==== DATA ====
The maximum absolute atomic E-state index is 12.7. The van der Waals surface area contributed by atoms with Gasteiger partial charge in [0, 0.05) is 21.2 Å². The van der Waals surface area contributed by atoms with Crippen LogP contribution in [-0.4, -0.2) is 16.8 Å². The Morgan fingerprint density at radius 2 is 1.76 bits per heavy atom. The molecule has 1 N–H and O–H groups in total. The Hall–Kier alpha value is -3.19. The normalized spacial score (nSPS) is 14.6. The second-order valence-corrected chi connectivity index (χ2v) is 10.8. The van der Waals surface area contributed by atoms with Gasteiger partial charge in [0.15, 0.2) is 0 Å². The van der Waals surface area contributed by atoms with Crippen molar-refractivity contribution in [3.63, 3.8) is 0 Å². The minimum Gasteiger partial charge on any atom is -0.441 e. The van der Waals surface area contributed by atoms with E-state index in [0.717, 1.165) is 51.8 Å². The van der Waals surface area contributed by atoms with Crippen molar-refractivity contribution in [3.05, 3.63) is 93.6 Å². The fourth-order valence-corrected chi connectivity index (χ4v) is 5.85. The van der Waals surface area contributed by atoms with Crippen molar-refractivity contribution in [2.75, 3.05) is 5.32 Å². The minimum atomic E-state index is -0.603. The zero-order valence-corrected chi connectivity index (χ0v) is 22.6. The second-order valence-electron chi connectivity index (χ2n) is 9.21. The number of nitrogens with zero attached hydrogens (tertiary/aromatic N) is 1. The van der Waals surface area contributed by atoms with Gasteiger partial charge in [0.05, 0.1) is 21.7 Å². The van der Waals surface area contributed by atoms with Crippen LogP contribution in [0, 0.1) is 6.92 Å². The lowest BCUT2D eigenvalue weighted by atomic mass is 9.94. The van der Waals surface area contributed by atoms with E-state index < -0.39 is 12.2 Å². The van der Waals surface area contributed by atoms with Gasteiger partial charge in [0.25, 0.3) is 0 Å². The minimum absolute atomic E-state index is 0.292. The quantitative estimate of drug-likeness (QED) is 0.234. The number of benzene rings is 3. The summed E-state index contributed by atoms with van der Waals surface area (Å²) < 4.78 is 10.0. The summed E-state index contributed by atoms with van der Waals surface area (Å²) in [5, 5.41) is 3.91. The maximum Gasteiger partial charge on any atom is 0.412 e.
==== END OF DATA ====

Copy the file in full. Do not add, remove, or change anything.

The maximum absolute atomic E-state index is 12.7. The van der Waals surface area contributed by atoms with Gasteiger partial charge in [0, 0.05) is 21.2 Å². The van der Waals surface area contributed by atoms with Crippen LogP contribution in [-0.4, -0.2) is 16.8 Å². The Morgan fingerprint density at radius 2 is 1.76 bits per heavy atom. The molecule has 1 N–H and O–H groups in total. The Hall–Kier alpha value is -3.19. The normalized spacial score (nSPS) is 14.6. The second-order valence-corrected chi connectivity index (χ2v) is 10.8. The van der Waals surface area contributed by atoms with Gasteiger partial charge in [0.15, 0.2) is 0 Å². The van der Waals surface area contributed by atoms with Crippen molar-refractivity contribution in [3.63, 3.8) is 0 Å². The minimum Gasteiger partial charge on any atom is -0.441 e. The van der Waals surface area contributed by atoms with E-state index in [0.717, 1.165) is 51.8 Å². The van der Waals surface area contributed by atoms with Crippen molar-refractivity contribution in [3.05, 3.63) is 93.6 Å². The fourth-order valence-corrected chi connectivity index (χ4v) is 5.85. The van der Waals surface area contributed by atoms with Crippen molar-refractivity contribution in [2.75, 3.05) is 5.32 Å². The minimum atomic E-state index is -0.603. The zero-order valence-corrected chi connectivity index (χ0v) is 22.6. The second-order valence-electron chi connectivity index (χ2n) is 9.21. The number of nitrogens with zero attached hydrogens (tertiary/aromatic N) is 1. The van der Waals surface area contributed by atoms with Gasteiger partial charge in [0.05, 0.1) is 21.7 Å². The van der Waals surface area contributed by atoms with Crippen LogP contribution in [0, 0.1) is 6.92 Å². The lowest BCUT2D eigenvalue weighted by atomic mass is 9.94. The van der Waals surface area contributed by atoms with E-state index < -0.39 is 12.2 Å². The van der Waals surface area contributed by atoms with Gasteiger partial charge in [0.25, 0.3) is 0 Å². The minimum absolute atomic E-state index is 0.292. The quantitative estimate of drug-likeness (QED) is 0.234. The number of benzene rings is 3. The summed E-state index contributed by atoms with van der Waals surface area (Å²) < 4.78 is 10.0. The summed E-state index contributed by atoms with van der Waals surface area (Å²) in [5, 5.41) is 3.91. The maximum Gasteiger partial charge on any atom is 0.412 e.